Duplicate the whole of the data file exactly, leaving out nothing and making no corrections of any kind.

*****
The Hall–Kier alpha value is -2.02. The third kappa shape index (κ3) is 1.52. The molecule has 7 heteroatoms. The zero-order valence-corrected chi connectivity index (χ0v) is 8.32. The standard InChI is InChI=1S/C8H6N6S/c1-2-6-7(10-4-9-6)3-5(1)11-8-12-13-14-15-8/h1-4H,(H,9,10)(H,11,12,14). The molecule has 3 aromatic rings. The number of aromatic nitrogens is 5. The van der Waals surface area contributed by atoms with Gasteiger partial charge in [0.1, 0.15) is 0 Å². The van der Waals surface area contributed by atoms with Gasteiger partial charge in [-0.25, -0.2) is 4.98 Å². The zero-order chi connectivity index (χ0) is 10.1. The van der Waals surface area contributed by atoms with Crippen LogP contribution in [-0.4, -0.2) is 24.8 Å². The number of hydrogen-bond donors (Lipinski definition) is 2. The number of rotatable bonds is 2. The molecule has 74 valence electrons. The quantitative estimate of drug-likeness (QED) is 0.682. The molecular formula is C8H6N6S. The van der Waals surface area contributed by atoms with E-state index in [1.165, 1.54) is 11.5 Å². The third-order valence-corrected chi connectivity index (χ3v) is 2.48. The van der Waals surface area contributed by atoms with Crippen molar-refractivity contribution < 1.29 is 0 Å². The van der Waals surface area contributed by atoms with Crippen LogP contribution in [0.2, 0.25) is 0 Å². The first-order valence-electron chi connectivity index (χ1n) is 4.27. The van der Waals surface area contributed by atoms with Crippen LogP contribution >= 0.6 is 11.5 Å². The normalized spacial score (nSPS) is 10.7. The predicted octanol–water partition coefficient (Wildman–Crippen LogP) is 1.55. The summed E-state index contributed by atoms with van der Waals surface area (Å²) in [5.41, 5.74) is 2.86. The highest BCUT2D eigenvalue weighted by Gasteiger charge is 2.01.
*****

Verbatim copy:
The Hall–Kier alpha value is -2.02. The third kappa shape index (κ3) is 1.52. The molecule has 7 heteroatoms. The zero-order valence-corrected chi connectivity index (χ0v) is 8.32. The standard InChI is InChI=1S/C8H6N6S/c1-2-6-7(10-4-9-6)3-5(1)11-8-12-13-14-15-8/h1-4H,(H,9,10)(H,11,12,14). The molecule has 3 aromatic rings. The number of aromatic nitrogens is 5. The van der Waals surface area contributed by atoms with Gasteiger partial charge in [0.1, 0.15) is 0 Å². The van der Waals surface area contributed by atoms with Gasteiger partial charge in [-0.25, -0.2) is 4.98 Å². The zero-order chi connectivity index (χ0) is 10.1. The van der Waals surface area contributed by atoms with Crippen LogP contribution in [-0.4, -0.2) is 24.8 Å². The number of hydrogen-bond donors (Lipinski definition) is 2. The number of rotatable bonds is 2. The molecule has 74 valence electrons. The quantitative estimate of drug-likeness (QED) is 0.682. The molecular formula is C8H6N6S. The van der Waals surface area contributed by atoms with E-state index in [1.165, 1.54) is 11.5 Å². The third-order valence-corrected chi connectivity index (χ3v) is 2.48. The van der Waals surface area contributed by atoms with Crippen molar-refractivity contribution < 1.29 is 0 Å². The van der Waals surface area contributed by atoms with Crippen LogP contribution in [0.2, 0.25) is 0 Å². The first-order valence-electron chi connectivity index (χ1n) is 4.27. The van der Waals surface area contributed by atoms with Crippen LogP contribution >= 0.6 is 11.5 Å². The normalized spacial score (nSPS) is 10.7. The predicted octanol–water partition coefficient (Wildman–Crippen LogP) is 1.55. The summed E-state index contributed by atoms with van der Waals surface area (Å²) in [5.41, 5.74) is 2.86. The highest BCUT2D eigenvalue weighted by Gasteiger charge is 2.01.